Carbios works out of a low-slung industrial facility in Clermont-Ferrand, on the very same grounds as the first Michelin tyre factory. But inside, it resembles less a noxious old factory and more an urban brewery, with processed plastic waste sitting inside great steel fermentation silos. There is the sound of liquid rushing through pipes, but no fumes or smell. Dirty plastic from recycling depots sits in bales, ready to be transformed.
The plastic is first shredded and then run through a machine that resembles an immense die-press, which freezes it and forces it through a tiny opening at great pressure. The plastic pops out as pellets – or nurdles, as they’re known – about the size of corn kernels. At the microscopic level, the plastic nurdle is much less dense than what plastic chemists call its original “crystalline” form. The fibres that make up the plastic were originally packed into a tight lattice that made them smooth and strong; now, while still intact, the fibres are further apart and slack, which gives the enzymes a bigger area to attack.
In the wild, the bacteria would produce a limited amount of plastic-targeting enzyme, and many other enzymes and waste products as well. To accelerate the process, Carbios pays a biotech company to harvest and concentrate huge amounts of pure plastic-digesting enzyme from bacteria. The Carbios scientists then place the plastic nurdles in a solution of water and enzyme, inside a sealed steel tank several metres high. In the adjoining lab where the process is tested, you can observe the reaction taking place in smaller vessels. Inside, the off-white plastic bits swirl about like the flakes in a snowglobe. As time goes on, the plastic erodes away, its components dissolving into the solution, leaving only a greyish liquid churning behind the glass. The liquid now contains not solid PET, but two liquid chemicals called ethylene glycol and terephthalic acid, which can be separated out and turned into new plastic.
The technique Carbios has developed appears to scale easily. Two years ago the company was recycling a few kilos of plastic in a lab; now it can do about 250kg a day. In 2025, it will open a much bigger facility near the border with Belgium, with the capacity to recycle more than 130 tonnes a day.
The reason France has a working plastic recycling factory that uses bacterial technology, but the US and China do not, is that the French state has made plastic waste an urgent priority, setting a target that by 2025 all plastic packaging used in France must be fully recycled. While environmental campaigners would prefer eliminating new plastic entirely, Macron is betting that some amount of high-quality new plastic will be needed in the coming decades, and has taken a personal interest in Carbios, singling them out for praise on his LinkedIn account. The pressure appears to be working. Some of France’s largest manufacturers – from L’Oréal to Nestlé, and the outdoor outfitter Salomon – have signed up with Carbios to take on their waste. As governments around the world begin the slow grind toward meeting their ambitious pledges to reduce plastic waste, more are likely to follow.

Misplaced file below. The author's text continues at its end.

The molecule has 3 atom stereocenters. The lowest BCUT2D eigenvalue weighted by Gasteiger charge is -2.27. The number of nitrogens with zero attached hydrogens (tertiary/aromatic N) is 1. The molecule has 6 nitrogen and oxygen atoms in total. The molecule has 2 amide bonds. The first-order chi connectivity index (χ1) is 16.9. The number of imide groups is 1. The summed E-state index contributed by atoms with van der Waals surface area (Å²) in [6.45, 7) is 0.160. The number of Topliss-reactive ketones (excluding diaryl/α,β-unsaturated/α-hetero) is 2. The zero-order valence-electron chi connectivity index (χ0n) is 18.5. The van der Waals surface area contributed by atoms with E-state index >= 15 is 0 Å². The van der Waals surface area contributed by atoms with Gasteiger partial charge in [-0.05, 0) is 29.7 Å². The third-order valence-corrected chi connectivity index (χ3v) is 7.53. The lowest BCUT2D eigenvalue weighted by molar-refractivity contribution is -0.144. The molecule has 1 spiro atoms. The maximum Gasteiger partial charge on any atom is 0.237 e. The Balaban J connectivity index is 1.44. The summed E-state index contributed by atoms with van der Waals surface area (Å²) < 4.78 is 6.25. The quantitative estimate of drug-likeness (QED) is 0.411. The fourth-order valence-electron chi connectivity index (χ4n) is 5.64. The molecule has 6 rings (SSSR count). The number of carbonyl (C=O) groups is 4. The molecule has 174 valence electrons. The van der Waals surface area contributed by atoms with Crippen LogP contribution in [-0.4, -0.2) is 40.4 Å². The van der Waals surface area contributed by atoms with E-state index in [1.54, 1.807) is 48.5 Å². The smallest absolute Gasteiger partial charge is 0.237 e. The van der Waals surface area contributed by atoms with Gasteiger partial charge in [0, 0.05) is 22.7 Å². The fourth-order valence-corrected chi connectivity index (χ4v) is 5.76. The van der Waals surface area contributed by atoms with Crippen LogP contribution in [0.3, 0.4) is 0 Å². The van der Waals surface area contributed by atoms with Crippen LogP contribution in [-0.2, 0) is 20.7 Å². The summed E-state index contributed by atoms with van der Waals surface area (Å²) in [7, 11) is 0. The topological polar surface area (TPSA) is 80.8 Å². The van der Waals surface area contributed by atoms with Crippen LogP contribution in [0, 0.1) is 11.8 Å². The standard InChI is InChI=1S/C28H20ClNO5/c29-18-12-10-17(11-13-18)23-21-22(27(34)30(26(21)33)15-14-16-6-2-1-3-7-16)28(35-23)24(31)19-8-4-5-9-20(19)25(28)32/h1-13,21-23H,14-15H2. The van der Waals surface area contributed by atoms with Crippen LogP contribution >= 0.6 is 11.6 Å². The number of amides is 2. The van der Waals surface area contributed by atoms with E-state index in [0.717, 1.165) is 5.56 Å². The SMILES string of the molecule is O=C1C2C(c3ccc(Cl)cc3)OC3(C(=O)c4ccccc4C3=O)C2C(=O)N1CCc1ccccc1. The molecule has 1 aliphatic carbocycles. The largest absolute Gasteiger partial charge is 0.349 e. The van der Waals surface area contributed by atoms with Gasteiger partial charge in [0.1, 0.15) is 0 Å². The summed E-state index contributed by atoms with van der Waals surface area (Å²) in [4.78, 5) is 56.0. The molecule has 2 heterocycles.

These factories aren’t a magic solution. The enzyme recycling process is a series of biological and chemical reactions, and as they scale up, you’re reminded that nature is a ruthless accountant. If you track the various inputs required, and the carbon emissions, you find that cleaning the plastic, then heating and freezing it, comes with a major energy cost. The chemical reaction itself turns the surrounding solution acidic, and so like an outdoor pool, chemical base must be constantly added to the solution to keep it close to neutral, which creates several kilograms of sodium sulphate as a byproduct each time the reaction runs. Sodium sulphate has many uses, including glassmaking and in detergents, but everything from manufacturing the chemical base, to moving the sodium sulphate on to further uses, adds environmental costs and logistical friction.
In a sunny conference room in the factory complex, Emmanuel Ladent, the Carbios CEO, told me that the company’s recycling process currently produces 51% fewer emissions than making new plastic (with the significant added benefits of no new oil drilled to make the plastic, and no net addition of plastics to the world). “Very good,” he concluded, “but the hope is we are just getting started.” Carbios has not released their analysis publicly, but several other scientists familiar with the field told me that halving emissions was within the best-case scenarios for this kind of recycling.
Carbios and the scientists behind it – the University of Toulouse biologists Alain Marty and Vincent Tournier – have been working in the field for more than a decade. While many other scientists began doing similar work after the publication of Oda’s discovery, Marty and Tournier started out in the mid-00s. They used a different enzyme, called leaf compost cutinase (LCC), which did not evolve to work on plastic, but which Marty and Tournier thought had the potential to do so. (The waxy coating of leaves, which the enzyme works on, bear a close similarity to plastic.) “It was a bit weak, and it didn’t work well with any kind of high temperature, but it was a good beginning,” Marty told me recently. Untold rounds of genetic engineering later, the enzyme clearly works.